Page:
Denny Hamlin suggests how NASCAR should officiate restarts

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DARLINGTON, S.C. – Denny Hamlin says he hopes NASCAR officials consider his suggestion about restarts after issues were raised before the Bristol race two weeks ago.

Carl Edwards, Clint Bowyer, car owner Chip Ganassi and Hamlin had questions or raised points about restarts during the drivers meeting before the Bristol race. Their comments came in light of what some viewed as inconsistent officiating by NASCAR across its national series. NASCAR was vocal on its radio channel – monitored by teams – during the Bristol race about drivers staying close together on restarts.

Dale Earnhardt Jr. was among those saying after the Bristol race that NASCAR needed to do a better job policing restarts.

Hamlin’s point in the Bristol drivers meeting was that NASCAR should make it a rule that the leader must be the first car to cross the start/finish line on a restart. Richard Buck, managing director for the Cup series, told Hamlin in the meeting they could discuss that at another time.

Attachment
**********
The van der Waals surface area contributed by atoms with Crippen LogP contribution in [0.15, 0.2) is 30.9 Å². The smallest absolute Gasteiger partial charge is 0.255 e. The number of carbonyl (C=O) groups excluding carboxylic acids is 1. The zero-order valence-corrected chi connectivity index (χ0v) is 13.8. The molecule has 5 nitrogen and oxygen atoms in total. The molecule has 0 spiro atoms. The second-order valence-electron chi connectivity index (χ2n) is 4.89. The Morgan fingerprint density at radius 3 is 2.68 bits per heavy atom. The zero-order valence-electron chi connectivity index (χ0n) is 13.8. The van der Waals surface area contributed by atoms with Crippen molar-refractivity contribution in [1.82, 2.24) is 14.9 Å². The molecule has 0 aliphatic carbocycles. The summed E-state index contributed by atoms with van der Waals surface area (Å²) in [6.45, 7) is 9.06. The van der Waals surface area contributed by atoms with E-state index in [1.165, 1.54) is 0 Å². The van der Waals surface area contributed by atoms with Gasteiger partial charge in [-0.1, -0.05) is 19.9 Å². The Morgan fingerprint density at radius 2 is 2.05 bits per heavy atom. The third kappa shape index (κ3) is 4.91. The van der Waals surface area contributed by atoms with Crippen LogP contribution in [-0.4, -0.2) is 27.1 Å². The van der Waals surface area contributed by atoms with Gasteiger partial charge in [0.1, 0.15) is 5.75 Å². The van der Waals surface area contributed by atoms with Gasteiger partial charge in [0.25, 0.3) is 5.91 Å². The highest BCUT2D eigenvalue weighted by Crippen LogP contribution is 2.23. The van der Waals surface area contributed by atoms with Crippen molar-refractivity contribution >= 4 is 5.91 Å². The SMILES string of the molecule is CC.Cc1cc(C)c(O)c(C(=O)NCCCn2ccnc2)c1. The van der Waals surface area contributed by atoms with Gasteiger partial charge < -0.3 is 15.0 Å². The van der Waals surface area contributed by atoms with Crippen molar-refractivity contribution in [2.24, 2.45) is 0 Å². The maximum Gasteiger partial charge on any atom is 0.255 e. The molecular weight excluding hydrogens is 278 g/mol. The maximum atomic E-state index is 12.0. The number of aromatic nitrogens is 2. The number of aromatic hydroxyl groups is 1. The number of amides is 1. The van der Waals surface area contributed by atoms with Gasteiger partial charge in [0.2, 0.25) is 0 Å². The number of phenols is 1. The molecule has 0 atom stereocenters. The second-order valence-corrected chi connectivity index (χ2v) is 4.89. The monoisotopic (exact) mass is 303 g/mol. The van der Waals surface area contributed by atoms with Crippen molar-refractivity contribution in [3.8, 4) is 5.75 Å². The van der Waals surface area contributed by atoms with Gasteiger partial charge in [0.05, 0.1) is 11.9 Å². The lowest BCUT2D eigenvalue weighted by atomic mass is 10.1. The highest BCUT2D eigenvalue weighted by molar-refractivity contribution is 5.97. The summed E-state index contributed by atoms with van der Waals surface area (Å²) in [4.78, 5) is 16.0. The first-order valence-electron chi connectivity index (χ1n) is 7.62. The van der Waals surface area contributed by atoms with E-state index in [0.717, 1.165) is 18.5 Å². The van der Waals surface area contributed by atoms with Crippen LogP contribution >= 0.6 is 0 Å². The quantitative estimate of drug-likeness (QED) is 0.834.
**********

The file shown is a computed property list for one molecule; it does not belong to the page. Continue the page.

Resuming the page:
Restarts could be key in tonight’s Southern 500 on NBC because the groove is narrow at Darlington Raceway, putting more emphasis on getting a good start.

“Where they have the rule now, where the No. 2 (car) can beat the No. 1 (car) to the line, then it opens itself to being subjective,’’ Hamlin said. “ ‘Well, did the first-place guy spin his tires?’ I think that’s going to be hard to see from a tower, I really do. I don’t think that they know when we get in the gas and when we do not get in the gas.

“Ultimately, you’d have to see that in data after the race. To me, that’s why I think it should be simplified and you just know that the first-place guy has got to win to the line. After that you can do whatever you want. When we opened it up to allowing the second-place guy to beat (the leader to the line), then it just become a bunch of games. I think that needs to be addressed. I’m sure they’re going to look at that in the future. I haven’t talked to them more about it. I’m just hoping they listen to what I’m saying now.’’